Rick Howard: So at the same time, while we were figuring all this out, my boss, the Palo Alto Networks CEO, Mark McLaughlin, asked me to build the first ever ISAC for security vendors - asked us to help get that community started. And we eventually called that the Cyber Threat Alliance. And I saw that as an opportunity to spread this adversary playbook idea to the security vendor community.
Rick Howard: We met resistance there, too. You know, the analysts from the original founders - you know, Check Point, Cisco, Symantec, McAfee - they were not that keen on this - ideas we put forward. But since the boss told me to not let this project fail, I tasked you to build the first Cyber Threat Alliance sharing platform. And if I'm not mistaken, you wrote some of the first code for that. Isn't that right?
Ryan Olson: I'm not sure if I wrote any code for the original CTA stuff. What I was involved with really heavily was defining how are we going to share and what's important because we knew sharing between multiple vendors, every vendor has their own way of representing information. We wanted to make sure that we used standards and we didn't create a new standard. So one of the early things we did was settle on the STIX standard for actually sharing threat intelligence information, which most of the vendors at that time had never implemented. Or some had tried and didn't like it. But we didn't want to create a new standard. And it was functional for what we needed.
Ryan Olson: But to the point around sharing adversary intelligence specifically, I think the big pushback that we got there was - and this was true as the members built out as well - is people were not storing and representing their knowledge about an adversary in that way. They weren't thinking, let's keep this all sort of connected in a single data set that could be shared.
Ryan Olson: You know, they had their data about malware. They had their data about command and control servers. They had notes generally that connected things together between those, but are not in a way that they could easily share. So I think a lot of the pushback was, hey, you're really going to change our process. And it's going to be hard for us to join and contribute, which was part of the goal, was to sort of push people in that direction as well.
Ryan Olson: Yeah, I don't think we ever convinced everyone, hey, you need to track adversaries and share based around adversaries. It is a pretty big challenge for a organization that is - you know, oftentimes security companies are built off of supporting individual products, and they have their data sort of siloed - not necessarily blocked off, but built to be able to support that product. So altering that in a way that's sort of to make it more holistic, which can be challenging to do in the first place - but I think a place where we couldn't really convince people which may have made a difference is that this would make their products better at the end of the day.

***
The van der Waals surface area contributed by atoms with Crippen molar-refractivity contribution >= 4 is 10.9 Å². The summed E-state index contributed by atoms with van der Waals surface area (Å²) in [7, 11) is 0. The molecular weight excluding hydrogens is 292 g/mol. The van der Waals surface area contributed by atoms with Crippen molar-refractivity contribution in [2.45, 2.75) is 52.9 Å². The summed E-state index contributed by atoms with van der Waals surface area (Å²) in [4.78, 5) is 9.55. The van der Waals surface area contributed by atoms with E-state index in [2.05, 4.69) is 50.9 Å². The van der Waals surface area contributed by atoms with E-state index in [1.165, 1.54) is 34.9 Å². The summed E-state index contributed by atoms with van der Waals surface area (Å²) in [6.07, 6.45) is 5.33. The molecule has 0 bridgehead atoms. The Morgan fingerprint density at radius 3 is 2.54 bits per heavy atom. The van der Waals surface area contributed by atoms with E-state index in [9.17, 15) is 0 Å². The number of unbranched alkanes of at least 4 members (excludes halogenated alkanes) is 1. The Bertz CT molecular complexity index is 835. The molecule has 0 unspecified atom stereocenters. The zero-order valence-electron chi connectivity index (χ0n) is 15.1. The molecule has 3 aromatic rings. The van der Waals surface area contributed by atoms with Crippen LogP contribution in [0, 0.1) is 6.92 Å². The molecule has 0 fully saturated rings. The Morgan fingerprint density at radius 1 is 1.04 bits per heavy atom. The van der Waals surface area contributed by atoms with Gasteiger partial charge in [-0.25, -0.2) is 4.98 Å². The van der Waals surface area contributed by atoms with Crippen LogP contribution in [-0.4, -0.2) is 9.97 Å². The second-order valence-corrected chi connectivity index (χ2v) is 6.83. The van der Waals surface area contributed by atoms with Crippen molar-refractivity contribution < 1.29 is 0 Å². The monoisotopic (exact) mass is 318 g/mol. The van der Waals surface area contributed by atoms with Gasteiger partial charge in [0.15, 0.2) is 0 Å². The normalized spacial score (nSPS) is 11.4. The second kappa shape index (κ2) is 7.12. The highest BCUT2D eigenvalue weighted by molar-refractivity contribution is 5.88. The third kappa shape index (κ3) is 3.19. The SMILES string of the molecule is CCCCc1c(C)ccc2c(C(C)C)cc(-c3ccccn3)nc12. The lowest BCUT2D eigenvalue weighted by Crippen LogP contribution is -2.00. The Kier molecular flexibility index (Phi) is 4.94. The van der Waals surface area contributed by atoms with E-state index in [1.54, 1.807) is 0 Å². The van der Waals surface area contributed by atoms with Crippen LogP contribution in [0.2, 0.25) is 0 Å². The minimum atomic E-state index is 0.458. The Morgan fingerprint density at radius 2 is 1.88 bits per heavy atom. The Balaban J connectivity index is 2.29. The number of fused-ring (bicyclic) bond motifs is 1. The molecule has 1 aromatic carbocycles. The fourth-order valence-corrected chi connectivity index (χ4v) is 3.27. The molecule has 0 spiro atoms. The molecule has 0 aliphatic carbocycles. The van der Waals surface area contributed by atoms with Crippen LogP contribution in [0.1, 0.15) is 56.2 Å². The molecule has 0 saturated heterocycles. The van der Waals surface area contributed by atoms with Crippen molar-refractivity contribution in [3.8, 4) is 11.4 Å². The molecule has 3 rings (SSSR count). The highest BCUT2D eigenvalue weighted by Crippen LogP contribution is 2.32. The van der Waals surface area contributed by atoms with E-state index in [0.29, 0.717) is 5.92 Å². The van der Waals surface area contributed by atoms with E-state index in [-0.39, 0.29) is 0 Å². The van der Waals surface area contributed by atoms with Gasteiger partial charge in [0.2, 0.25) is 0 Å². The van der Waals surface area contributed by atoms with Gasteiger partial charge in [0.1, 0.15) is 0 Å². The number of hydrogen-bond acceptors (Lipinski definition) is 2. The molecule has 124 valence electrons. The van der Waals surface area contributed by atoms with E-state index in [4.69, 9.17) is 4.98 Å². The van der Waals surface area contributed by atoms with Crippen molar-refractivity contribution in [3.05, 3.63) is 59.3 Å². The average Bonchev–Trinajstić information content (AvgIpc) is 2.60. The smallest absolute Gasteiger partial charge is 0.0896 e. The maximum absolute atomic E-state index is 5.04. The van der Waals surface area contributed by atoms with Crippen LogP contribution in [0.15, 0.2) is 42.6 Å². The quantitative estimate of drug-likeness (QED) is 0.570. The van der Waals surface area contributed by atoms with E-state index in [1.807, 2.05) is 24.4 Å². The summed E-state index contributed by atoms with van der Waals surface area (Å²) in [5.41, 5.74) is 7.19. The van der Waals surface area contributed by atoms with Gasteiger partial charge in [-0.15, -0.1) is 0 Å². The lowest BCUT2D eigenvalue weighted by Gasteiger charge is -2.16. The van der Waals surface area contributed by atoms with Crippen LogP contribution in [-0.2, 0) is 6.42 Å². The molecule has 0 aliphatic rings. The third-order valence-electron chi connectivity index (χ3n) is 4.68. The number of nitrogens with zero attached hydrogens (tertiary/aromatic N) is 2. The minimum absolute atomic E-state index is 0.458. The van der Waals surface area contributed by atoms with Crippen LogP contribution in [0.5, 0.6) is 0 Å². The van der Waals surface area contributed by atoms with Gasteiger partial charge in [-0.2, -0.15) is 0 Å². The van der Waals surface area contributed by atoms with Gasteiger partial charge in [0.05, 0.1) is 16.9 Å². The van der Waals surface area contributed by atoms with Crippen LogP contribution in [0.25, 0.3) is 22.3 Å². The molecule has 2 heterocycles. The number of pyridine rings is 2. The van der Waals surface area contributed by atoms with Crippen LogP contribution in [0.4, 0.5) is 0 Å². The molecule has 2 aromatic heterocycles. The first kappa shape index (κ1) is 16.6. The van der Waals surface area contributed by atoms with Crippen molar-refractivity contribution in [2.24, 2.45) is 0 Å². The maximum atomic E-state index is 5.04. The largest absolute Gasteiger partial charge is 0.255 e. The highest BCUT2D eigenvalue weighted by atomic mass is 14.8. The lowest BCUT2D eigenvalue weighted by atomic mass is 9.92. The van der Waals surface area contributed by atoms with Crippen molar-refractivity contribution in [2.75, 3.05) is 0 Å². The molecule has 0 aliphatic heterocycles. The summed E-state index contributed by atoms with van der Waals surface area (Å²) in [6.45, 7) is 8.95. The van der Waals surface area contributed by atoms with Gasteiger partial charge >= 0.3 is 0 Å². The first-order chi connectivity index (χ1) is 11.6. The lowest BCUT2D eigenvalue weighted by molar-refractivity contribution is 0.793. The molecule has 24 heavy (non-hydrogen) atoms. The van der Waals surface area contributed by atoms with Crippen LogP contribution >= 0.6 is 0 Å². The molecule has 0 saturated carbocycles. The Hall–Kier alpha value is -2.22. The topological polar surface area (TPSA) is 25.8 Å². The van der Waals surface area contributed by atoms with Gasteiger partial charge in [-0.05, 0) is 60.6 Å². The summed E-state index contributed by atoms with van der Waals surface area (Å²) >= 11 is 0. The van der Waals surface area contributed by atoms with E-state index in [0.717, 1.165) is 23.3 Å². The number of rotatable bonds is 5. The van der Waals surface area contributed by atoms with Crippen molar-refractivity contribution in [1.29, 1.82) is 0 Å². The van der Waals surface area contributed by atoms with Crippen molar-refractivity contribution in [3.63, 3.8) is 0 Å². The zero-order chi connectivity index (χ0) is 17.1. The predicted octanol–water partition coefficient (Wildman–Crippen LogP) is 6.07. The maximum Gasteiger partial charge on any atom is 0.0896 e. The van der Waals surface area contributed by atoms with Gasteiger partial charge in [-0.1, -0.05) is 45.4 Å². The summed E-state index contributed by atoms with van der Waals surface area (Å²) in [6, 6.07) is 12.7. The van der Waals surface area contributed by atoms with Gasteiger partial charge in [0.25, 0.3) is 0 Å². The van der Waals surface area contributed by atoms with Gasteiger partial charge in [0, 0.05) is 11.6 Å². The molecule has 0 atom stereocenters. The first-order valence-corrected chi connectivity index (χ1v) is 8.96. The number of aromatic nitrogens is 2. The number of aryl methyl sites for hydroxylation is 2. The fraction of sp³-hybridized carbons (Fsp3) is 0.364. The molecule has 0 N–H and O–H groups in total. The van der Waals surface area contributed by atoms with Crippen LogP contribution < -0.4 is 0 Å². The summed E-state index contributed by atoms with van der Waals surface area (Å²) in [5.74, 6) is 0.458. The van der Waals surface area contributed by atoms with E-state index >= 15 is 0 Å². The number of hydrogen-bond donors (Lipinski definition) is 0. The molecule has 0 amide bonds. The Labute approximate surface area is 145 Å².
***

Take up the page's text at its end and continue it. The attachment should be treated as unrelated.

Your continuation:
Rick Howard: When I left Palo Alto Networks, you and I published a paper over at the Army Cyber Institute that captured all the ideas and lessons learned that we got from developing the idea over the years. It was kind of a stake in the ground, a - you know, like a milestone, so to speak, something akin to, we've carried the ball this far. To go further, somebody else is going to have to pick up the ball and move it forward. And you guys have done that, right? Unit 42 has looked at the original idea and asked, how can we make this thing more useful? So tell me. What is your new direction here?
Ryan Olson: As Unit 42 was changing, we are getting closer to products. One of the things that we were looking at was, how can we make threat intelligence as valuable as possible to our customers? And we sort of went back to the beginning and said, what is it that a Palo Alto Networks customer - and we were thinking about different customers, but next-gen firewall customers who were sort of the initial thought process - what is it that they want out of threat intelligence? And in those discussions, we - my mind immediately went back to adversaries because that's what I think about.
Ryan Olson: And I started thinking about whether or not a guy whose job is to run the firewall, deploy the firewall - if he's thinking about adversaries in the same way. And from a short bit of research and thought, the answer is no, not thinking the same way. He was generally thinking about, what is the fastest way for me to stop this threat? He wanted an easy button. That's what he wants. He wants something that he can say, hey, for APT29, if he were to tell me I need to reconfigure my firewall in this way, I need to turn on these features, modify these settings or make changes to endpoints, whatever they might be, what's that easy button look like? Because he may have read our report on the threat, understood it and said, that's terrifying. I want to stop it. But he also needs to make the case to his management - change management committee and everyone else that we should implement these changes.
Ryan Olson: Some of them can be big. Your implementation might be, this threat always operates all their traffic. The actor knows people don't decrypt SSL traffic. So you need to decrypt it to have visibility to block it. Implementing something like TLS decryption is not an easy thing. But he wants to know, what's that easy button look like? So we started saying, what if we extended the playbook concept another step further? So we have adversaries. We know they're launching campaigns. Within their campaigns, they use certain techniques. Within those - to execute those techniques, they may leave IOCs behind.